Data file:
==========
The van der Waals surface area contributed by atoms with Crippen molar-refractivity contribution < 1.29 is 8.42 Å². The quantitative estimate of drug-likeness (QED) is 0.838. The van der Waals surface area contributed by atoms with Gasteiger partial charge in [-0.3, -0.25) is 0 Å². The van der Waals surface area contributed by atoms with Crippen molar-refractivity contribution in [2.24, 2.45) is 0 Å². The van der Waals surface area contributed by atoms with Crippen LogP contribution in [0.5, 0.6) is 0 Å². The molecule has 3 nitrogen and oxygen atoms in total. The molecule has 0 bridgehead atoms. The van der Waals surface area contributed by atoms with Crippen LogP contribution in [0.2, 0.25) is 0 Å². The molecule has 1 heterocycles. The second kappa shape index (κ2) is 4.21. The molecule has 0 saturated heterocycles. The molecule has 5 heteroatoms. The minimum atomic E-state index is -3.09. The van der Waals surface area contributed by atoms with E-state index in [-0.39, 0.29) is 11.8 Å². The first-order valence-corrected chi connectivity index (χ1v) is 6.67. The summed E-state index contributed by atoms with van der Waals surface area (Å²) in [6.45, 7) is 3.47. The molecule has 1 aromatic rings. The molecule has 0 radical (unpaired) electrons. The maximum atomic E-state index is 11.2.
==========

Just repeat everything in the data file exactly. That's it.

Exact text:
The van der Waals surface area contributed by atoms with Crippen molar-refractivity contribution < 1.29 is 8.42 Å². The quantitative estimate of drug-likeness (QED) is 0.838. The van der Waals surface area contributed by atoms with Gasteiger partial charge in [-0.3, -0.25) is 0 Å². The van der Waals surface area contributed by atoms with Crippen molar-refractivity contribution in [2.24, 2.45) is 0 Å². The van der Waals surface area contributed by atoms with Crippen LogP contribution in [0.5, 0.6) is 0 Å². The molecule has 3 nitrogen and oxygen atoms in total. The molecule has 0 bridgehead atoms. The van der Waals surface area contributed by atoms with Crippen LogP contribution in [0.2, 0.25) is 0 Å². The molecule has 1 heterocycles. The second kappa shape index (κ2) is 4.21. The molecule has 0 saturated heterocycles. The molecule has 5 heteroatoms. The minimum atomic E-state index is -3.09. The van der Waals surface area contributed by atoms with E-state index in [-0.39, 0.29) is 11.8 Å². The first-order valence-corrected chi connectivity index (χ1v) is 6.67. The summed E-state index contributed by atoms with van der Waals surface area (Å²) in [6.45, 7) is 3.47. The molecule has 1 aromatic rings. The molecule has 0 radical (unpaired) electrons. The maximum atomic E-state index is 11.2.